Congratulations to Mint on the editorial “A costly fraud”, 28 December, and Padmaparna Ghosh on her 27 December story “Are the govt’s green clearances a farce?” regarding environmental impact assessment (EIA) in India. While the article focused on just one project in Ratnagiri, the environmental clearance process for most projects in India is deeply flawed. This subject requires wide attention. The clearances should not become a reason for not pursuing projects, but it is a responsibility of all to ensure that the EIA is followed in spirit, and necessary mitigation measures are undertaken at the time of project planning and execution. Really, all that needs to happen is that the existing (weak) law is enforced.
—Anup P. Bandivadekar
It is with great interest that I read Mint—I clearly see continuity in news stories, boldness, respect for multiple views, lack of pretence and a positive, free-market orientation without being rabid (perhaps, even, ideological) about capitalism.
As a management academic, I am particularly interested in news about the state of regulation of technical higher education in the country; to figure out whether there is hope in the Fourth Estate contributing to make regulation of this sector saner.
There is, of course, the question of integrity that your paper has been questioning. Lack of integrity in the knowledge space is about the most vicious of all lack of integrities.
But there is also the issue of changing with the times; and competencies needed for this. Regulation of teaching at institutes of higher education is an extremely hazardous activity. The more you try to have rules and bounds, the less effective true teaching/learning processes would become. This doesn’t mean there is no need for rules. But the regulator needs to have new consciousness of what regulation can and cannot do and be smart enough to partner a development process with the regulated.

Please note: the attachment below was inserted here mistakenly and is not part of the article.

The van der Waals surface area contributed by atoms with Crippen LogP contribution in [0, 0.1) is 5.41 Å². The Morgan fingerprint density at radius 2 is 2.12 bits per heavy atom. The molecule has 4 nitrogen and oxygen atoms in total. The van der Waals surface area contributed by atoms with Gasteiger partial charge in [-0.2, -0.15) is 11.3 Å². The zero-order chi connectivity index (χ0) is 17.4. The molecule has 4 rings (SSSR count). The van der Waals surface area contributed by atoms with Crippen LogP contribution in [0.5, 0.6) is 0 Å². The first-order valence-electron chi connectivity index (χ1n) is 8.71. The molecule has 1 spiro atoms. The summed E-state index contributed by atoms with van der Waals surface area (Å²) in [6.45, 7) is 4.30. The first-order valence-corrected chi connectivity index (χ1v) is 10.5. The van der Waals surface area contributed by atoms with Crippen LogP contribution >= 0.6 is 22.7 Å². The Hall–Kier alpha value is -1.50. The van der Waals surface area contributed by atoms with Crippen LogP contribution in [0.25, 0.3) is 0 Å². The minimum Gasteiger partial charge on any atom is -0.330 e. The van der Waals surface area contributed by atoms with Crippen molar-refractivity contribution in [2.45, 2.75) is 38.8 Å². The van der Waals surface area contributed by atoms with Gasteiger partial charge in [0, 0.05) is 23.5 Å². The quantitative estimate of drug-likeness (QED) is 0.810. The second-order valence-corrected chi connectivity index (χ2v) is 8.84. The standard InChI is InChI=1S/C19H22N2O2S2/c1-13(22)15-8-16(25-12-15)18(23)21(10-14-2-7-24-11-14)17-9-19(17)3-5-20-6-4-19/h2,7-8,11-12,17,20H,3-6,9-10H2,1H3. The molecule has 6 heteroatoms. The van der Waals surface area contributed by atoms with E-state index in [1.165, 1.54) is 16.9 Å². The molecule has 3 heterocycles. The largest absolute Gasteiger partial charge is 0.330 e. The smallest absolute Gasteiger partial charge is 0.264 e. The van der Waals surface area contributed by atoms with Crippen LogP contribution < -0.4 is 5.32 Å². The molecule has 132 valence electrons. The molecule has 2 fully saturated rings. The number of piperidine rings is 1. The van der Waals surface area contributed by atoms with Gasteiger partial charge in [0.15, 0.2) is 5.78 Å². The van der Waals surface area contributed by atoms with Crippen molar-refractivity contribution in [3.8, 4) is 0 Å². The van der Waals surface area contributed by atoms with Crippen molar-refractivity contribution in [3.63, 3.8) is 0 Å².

One allegation against the current regulatory regime is the use of grossly quantitative measures. A regime that merely measures the number of classrooms and unit area per student may be quite out of sync with the times. In fact, a new paradigm is called for.
A regulatory regime that flexibly examines the plans and strategic goals of educational organizations, documentation, transparency with stakeholders, institution of policies to safeguard excesses, the extent to which regulated institutions have achieved previously set goals, the quality of measurement systems followed, distinctiveness, innovativeness and contribution of faculty to standards development are some of the factors that merit consideration. Each institution will have to be looked at afresh in order to avoid promotion of mediocrity.
The regulators will have to network with other standard setters, independent assessors and educational auditors. They will have a big learning agenda. They will have to facilitate knowledge dissemination and networking among institutions they regulate, do more research and ensure that more importance is given to process aspects of educational administration. These are no easy tasks.
Can our regulators measure up to the challenge?
There may also be opportunities to look for alternative models with self-regulation and scaled assessment by independent agencies. This will be a departure from the current “either-or” recognition that amounts to some form of “licence” mechanism.
When will higher technical education (whose bureaucratized control may have maximum long-term adverse social impact) also be free of stifling government control?
— K. Sankaran, Professor and Dean (Student Welfare),International Management Institute, New Delhi
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